Be aware: there are 6 types of hackers

Kieran Roberts Headshot
Written by Kieran Roberts
Head of Penetration Testing
14/01/2022

Hackers are often associated with young adults who are constantly on their computers, staring at the screen full of codes and sitting in a dark room away from society. But don’t be fooled, hackers might just be some of the most intelligent people in today’s digital world; breaking into systems to test their abilities and expanding their knowledge to find new and innovative techniques- and strange as it may sound, not all of them want to steal your data.

It is important to note that not all hackers are considered malicious. Different hackers have different motives. Most threat actors will want to cause harm, steal important data or hold sensitive data to ransom whereas some hackers will simply attempt to see if they are capable of infiltrating an organisation’s system and in turn, notify them of their vulnerabilities.

Here, you will read about the different types of hackers, their techniques, and how to protect yourself and your business against potential data breaches.


Who is a hacker?

A hacker is a person who seeks to exploit the cyber security vulnerabilities in network infrastructures and illegally gain access to sensitive information by bypassing the cyber security measures on a computer system.

Hackers may be motivated by a multitude of reasons such as profit, protest, challenge, enjoyment, or to explore the limits of what is possible. Creativity is the most important skill for any hacker because they are always trying to find new ways of gaining access to computer networks and breach any cyber security defences an organisation may have in place. Hackers typically use programming languages, but they are also capable of using social engineering techniques in order to gain access to an organisation’s sensitive and business-critical data.

There are many methods hackers will use to breach an organisation’s network and infrastructure, including phishing, DDoS attack (Distributed Denial of Service), SQL injection, ransomware, and many others. These techniques can be very damaging if they are successful, and every company needs to have an emergency incident response plan and the necessary cyber security protection in place to combat these threats.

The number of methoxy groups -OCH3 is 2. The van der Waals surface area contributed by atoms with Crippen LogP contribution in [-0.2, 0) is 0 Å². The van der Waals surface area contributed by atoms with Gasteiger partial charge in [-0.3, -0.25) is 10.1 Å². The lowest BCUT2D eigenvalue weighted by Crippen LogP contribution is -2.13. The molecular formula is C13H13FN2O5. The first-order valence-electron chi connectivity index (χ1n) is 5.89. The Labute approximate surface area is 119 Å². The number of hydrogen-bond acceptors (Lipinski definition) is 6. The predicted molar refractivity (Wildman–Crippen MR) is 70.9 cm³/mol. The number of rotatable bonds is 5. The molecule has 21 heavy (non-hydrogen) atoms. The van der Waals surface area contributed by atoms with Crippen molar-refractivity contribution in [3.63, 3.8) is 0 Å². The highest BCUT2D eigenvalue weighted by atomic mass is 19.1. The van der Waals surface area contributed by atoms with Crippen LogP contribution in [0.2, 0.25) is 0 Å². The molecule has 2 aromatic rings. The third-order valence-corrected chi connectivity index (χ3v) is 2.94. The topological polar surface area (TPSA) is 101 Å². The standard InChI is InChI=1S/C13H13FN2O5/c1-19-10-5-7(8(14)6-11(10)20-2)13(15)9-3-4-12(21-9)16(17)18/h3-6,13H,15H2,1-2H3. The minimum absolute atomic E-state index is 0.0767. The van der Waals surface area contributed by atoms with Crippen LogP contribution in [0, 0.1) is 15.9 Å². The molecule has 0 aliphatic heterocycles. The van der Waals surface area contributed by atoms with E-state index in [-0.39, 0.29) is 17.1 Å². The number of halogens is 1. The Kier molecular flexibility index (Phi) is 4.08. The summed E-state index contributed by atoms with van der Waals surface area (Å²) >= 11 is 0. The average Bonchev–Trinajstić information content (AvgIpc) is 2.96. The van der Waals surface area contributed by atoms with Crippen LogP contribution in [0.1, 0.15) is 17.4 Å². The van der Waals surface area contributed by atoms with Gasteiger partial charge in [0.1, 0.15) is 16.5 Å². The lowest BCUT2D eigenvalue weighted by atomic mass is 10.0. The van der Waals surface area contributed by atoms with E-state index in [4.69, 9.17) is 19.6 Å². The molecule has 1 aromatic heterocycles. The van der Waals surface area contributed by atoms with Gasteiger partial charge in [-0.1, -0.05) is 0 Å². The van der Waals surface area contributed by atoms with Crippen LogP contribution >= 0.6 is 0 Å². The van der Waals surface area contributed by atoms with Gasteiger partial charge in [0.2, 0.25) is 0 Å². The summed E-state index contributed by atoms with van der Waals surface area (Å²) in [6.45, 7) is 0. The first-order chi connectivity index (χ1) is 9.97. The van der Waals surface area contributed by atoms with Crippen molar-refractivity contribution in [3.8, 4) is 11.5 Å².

6 types of hackers

Shifting paper-based records to computers made it easy to store, monitor, and look for information. However, managing data digitally has introduced risks resulting in the need to protect network systems that store and use sensitive data. If stolen information is revealed to the public as a result of hacking, a company can suffer financial losses and lose its credibility, as well as having its brand identity and reputation irreparably damaged.

In the media, hackers are usually presented as malicious cyber criminals when, in reality, they wear different "hats." You would be surprised to learn that there are good and bad guys on the Internet; those who seek your valuable data, and those who work for a good cause.

  • 1. White hat hackers (ethical hackers)

    A White Hat hacker has all the necessary technical skills to infiltrate a computer system and gain access to any data. However, White Hat hackers as professionals are often referred to as Penetration Testers, permitted to ethically hack and test the cyber defences of an organisation. White Hat hackers usually work for government agencies or large organisations and are hired to defend their cyber security framework.

    The motivations of a White Hat hacker are noble and are based on helping rather than damaging an organisation. Here are some benefits of a White Hat hacker:

    • Monitor, detect and fix vulnerabilities in IT systems
    • Protect and strengthen an organisation's cyber security
    • Detect human weaknesses in an organisation’s infrastructure
    • Educate people about data theft and cyber security best practice

    That is why White Hat hackers are also known as ethical hackers who identify weaknesses, and pinpoint what needs to be fixed and changed. They work as penetration testers, security professionals, freelancers, etc.

  • 2. Black hat hacker

    Black Hat hackers are the exact opposite of White Hat hackers. A Black Hat hacker’s sole purpose is to breach computer systems for personal gain, stealing or jeopardising sensitive data. Black Hat hackers are driven by self-interest and often financial gain. In contrast to White Hat hackers or pen testers, a Black Hat hacker will attempt to breach an organisation’s network to gain unauthorised access to sensitive and business-critical data. Black Hat hackers have only malicious intent. Here are a few examples of what a Black Hat may do:

    • Infiltrate computer systems to steal, modify or delete personal or corporate data
    • Sell stolen data on the dark web
    • Infect your devices with viruses (trojan horse, worm, etc.)
    • Conduct political and corporate espionage to steal patents, contracts, legal disputes, etc.
  • 3. Grey hat hackers

    Gray Hat hackers fall somewhere between White Hat and Black Hat, as their intentions may not always be clear. A Gray Hat hacker will test an organisation’s cyber security vulnerabilities, breaching their network and accessing sensitive data. Gray Hat hackers use their ingenuity to then create a report for the organisation they’ve just breached and may choose to notify them of their vulnerabilities or ask to be reimbursed for disclosing the information. A penetration tester might be classed as a Gray Hat hacker if they choose to work anonymously without the knowledge of their employer.

  • 4. Red hat hackers